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Russian Fleet Moves in on Hawaii, Practices Sinking Aircraft Carrier, US F-22 Stealth Fighters on Standby

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U.S. President Joe Biden’s meeting with Russian President Vladimir Putin captured headlines around the world last week.

Both leaders characterized the exchange as “generally positive” — many saw it differently — and Biden explained the face-to-face encounter was necessary in a time of mounting tensions between Russia and the United States, according to CNN.

But what’s taking place between the American Navy and a Russian fleet off the coast of Hawaii now is less than cordial.

According to the U.K. Daily Mail, “Russian warships, submarines, and support vessels, flanked by 20 fighter jets” are practicing maneuvers to sink aircraft carriers in the Pacific.

According to the report, Russia’s defense ministry confirmed its fleet successfully completed the practice maneuver and sank an aircraft carrier — only 35 nautical miles off the coast of Hawaii.

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The Daily Mail’s report characterizes the war games exercise as “the biggest since the Cold War.”

Russia claims its fleet is stationed 300 miles off the coast of Hawaii, but unconfirmed satellite images from June 19 tell a story that places the Russians at the much-closer 35-nautical mile distance (about 40 standard miles), the Daily Mail reported.

The U.S. has responded by sending F-22 fighter jets to the scene twice within the last month, The U.S. Sun reported Tuesday.

Since Russian bombers never entered the Hawaii Air Defense Identification Zone — an area that typically grants the country in subject more time to respond to unknown or potentially hostile aircraft — they were never intercepted by either group of fighters, the Daily Mail reported.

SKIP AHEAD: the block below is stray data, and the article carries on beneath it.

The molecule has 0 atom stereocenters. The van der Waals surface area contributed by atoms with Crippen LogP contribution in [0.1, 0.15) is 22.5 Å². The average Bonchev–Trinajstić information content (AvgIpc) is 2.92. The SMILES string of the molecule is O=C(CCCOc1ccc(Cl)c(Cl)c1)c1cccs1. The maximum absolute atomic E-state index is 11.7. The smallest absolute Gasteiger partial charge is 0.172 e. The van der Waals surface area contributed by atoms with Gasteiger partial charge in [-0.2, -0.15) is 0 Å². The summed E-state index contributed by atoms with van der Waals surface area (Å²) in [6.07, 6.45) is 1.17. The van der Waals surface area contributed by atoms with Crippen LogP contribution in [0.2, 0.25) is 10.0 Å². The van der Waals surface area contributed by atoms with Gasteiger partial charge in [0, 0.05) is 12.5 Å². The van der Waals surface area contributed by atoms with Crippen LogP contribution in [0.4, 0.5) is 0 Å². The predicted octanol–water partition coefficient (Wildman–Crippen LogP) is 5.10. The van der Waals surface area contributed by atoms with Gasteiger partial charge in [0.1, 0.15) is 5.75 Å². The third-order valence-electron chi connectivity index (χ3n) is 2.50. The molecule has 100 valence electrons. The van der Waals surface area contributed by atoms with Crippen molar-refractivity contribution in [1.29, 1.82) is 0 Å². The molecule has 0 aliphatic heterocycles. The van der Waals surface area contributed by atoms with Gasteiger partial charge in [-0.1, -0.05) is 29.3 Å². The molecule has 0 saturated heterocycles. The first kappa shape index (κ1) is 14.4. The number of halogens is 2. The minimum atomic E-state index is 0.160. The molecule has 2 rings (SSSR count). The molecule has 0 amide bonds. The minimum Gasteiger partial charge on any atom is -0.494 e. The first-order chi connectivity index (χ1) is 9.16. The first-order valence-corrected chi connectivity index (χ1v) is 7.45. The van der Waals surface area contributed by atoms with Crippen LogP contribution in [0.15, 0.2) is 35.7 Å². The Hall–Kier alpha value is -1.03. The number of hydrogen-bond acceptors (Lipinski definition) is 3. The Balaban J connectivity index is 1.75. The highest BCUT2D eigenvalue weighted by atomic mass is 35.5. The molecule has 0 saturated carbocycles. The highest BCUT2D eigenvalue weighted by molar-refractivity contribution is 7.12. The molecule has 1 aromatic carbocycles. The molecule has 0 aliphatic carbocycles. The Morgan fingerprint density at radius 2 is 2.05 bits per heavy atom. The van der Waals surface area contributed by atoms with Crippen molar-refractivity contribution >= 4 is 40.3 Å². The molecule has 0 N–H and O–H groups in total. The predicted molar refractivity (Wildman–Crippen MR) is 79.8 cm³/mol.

As alarming as the scenario sounds on its own, imagining what this could mean for the future of U.S.-Russia relations is much worse.

Russia’s defense ministry has released videos of the maneuvers.



The development has put the Pentagon on its toes, anticipating any potentially hostile move that could come next.

Last week, Navy Carrier Strike Group 1, led by the aircraft carrier the USS Carl Vinson, arrived in Hawaii, according to UPI.

But to get to the root of the problem, to understand why Russia insists on parading its military prowess won’t be so easily done.

Do you think Biden would be strong enough against Russia?

Since this development immediately follows the Putin-Biden exchange that occurred in Geneva last week, we can speculate that perhaps their discussion didn’t go as smoothly as the Biden White House would like to pretend.

Perhaps Vladimir Putin is a showman or a charlatan. Or perhaps, while the U.S. is under Biden’s leadership, Russia and the rest of the world view the country as a paper tiger and a depleted world power.

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If our nation’s leaders aren’t prepared to tackle Russian aggression head-on, we might be mismatched in a second Cold War to come.

We all can agree that the only thing capable of keeping the world from the clutches of another Cold War is an exemplary leader.

We can only pray we elect one soon.

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Taylor Penley was a political commentator for The Western Journal. She holds a BA in English with minors in rhetoric/writing and global studies from Dalton State College.
Taylor Penley was a political commentator for The Western Journal. She holds a BA in English with minors in rhetoric/writing and global studies from Dalton State College.




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